Beyond that, I also noticed that the headline could be read in two ways, and I am not sure which one the writer meant. The skeptic in me read the word “really” in the headline this way: the ways that we usually talk about why fathers matter – that they play a unique and irreplaceable role in the upbringing of children -- aren’t the ways that really matter. The ways that really matter are solely in the purview of genetics – dads should be careful how they live because they can pass bad (or good) stuff onto their children.
But again, my 10 years at NFI have tainted me. The other more innocent way of reading the headline is this: fathers really matter and here is more evidence as to why they do.
So that I can sleep well tonight, I will assume that is what the headline means and dream about a world that is increasingly recognizing just how much kids need good, responsible dads.
I think that is a dream we can all share.
As we near the end of our fiscal year on September 30, we're turning to you to help us raise an additional $20,000 to end the year strong and reach even more fathers and families next year.
Lewis Kostiner could tell you from experience about the difference that National Fatherhood Initiative’s (NFI) work has made in the lives of dads and families. As a professional photographer, Mr. Kostiner traveled around the country at his own expense to meet dads who participated in NFI’s fathering programs through their local communities. Mr. Kostiner’s photographs and the stories of these families are collected in an inspiring book, Choosing Fatherhood: America’s Second Chance.
Jonathan Coughlin is one of those dads. A husband and father of five children, Jonathan serves in the United States Army and has experienced the challenges of being deployed away from his family in a war zone. He participated in National Fatherhood Initiative’s programs for military dads. NFI partners with military installations in all branches to help families prepare for deployment and equip dads to stay connected with their children.
Lewis Kostiner met Jonathan Coughlin at Fort Riley in Kansas and shared his thoughts on photographing this military dad in Choosing Fatherhood:
It was hard to imagine that, just a few miles from this serene picnic pond next to the U.S. Army base at Fort Riley, troops were training rigorously before they were sent off to fight in Iraq and Afghanistan. They were all members of the 1st Army Brigade. It was a strangely quiet and removed landscape. Jonathan Coughlin’s family was what I always imagined the perfect American family to be: three boys and two girls and a loving mother. Jonathan […] lit up whenever [his children] ran in and out of my picture field. He would kindly let them know that they needed to behave. They boys grew restless as the twin girls took it all in. Rarely would a photographer be given the gift of photographing a family such as this. You could tell that, with Jonathan and his wife in their lives, these kids were going to do well. Jonathan was also a father to the soldiers under his command. He lamented to me that, in many ways, they had to come first, sometimes above his own family. His job was to train his troops well and keep them alive. He was so proud of them. They, too, were his children. When I left Fort Riley, I was so proud to be an American and happy I had a chance to meet and photograph Jonathan and his family.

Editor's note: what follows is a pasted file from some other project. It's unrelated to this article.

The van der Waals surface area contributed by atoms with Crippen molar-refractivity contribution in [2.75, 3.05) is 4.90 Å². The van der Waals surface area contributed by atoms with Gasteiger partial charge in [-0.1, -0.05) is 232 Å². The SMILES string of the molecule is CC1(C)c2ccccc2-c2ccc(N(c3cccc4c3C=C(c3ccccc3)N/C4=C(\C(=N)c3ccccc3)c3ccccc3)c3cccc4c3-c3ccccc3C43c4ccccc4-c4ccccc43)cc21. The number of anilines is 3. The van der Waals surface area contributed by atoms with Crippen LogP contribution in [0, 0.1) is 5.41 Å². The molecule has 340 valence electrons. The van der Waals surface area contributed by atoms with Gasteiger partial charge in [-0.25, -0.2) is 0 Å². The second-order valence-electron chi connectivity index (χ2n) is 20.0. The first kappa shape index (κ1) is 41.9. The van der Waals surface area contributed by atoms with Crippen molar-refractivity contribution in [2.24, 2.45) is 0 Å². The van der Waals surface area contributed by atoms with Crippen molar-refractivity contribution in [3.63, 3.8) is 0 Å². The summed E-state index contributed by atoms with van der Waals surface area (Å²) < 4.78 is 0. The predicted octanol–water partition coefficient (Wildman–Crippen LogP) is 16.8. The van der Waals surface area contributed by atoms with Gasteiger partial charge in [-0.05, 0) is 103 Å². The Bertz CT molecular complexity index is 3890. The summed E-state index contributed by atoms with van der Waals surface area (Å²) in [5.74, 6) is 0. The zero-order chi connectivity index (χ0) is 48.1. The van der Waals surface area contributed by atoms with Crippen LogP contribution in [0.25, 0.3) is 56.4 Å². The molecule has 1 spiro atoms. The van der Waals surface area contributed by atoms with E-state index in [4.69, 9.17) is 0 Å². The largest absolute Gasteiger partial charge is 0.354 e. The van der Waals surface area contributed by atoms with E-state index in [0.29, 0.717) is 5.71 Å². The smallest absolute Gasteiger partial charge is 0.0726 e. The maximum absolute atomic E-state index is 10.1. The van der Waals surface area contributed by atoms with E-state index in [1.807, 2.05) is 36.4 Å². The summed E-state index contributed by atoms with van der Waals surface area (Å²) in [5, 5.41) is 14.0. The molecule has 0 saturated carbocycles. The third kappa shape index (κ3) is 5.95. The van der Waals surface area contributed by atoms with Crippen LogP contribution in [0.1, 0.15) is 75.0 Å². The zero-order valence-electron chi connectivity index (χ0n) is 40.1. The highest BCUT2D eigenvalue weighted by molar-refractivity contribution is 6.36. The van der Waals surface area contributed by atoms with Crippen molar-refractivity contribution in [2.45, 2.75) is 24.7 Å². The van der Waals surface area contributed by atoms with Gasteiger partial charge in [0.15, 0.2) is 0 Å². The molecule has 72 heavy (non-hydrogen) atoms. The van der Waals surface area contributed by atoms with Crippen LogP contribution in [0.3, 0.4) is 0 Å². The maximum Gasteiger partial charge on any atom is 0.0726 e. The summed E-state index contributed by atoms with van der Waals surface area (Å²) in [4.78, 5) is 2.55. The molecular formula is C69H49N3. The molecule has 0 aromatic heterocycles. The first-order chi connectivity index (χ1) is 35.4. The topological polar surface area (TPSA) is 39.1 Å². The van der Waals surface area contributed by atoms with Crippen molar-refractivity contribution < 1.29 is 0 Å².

Jonathan and the military dads that he leads are real-life dads who have found the support they need to balance their commitments to the nation and their families through NFI’s programs.
By supporting NFI, you are giving a second chance to military families like the Coughlins.
Will you help us reach more families next year?
As a special “thank you,” we will send a FREE copy of Choosing Fatherhood: America’s Second Chance to anyone who donates $100 or more. Of course your gift of any amount helps us reach our goal for the fiscal year and start our next year of work strong.
Thanks for your support!
The latest sortie in our culture’s “men are unnecessary” phenomenon has come from a Boise State University biologist named Greg Hampikian.
In an op-ed published recently in the New York Times, Dr. Hampikian makes a biological argument against men: because the male role in reproduction has been made obsolete by technology, men are unnecessary.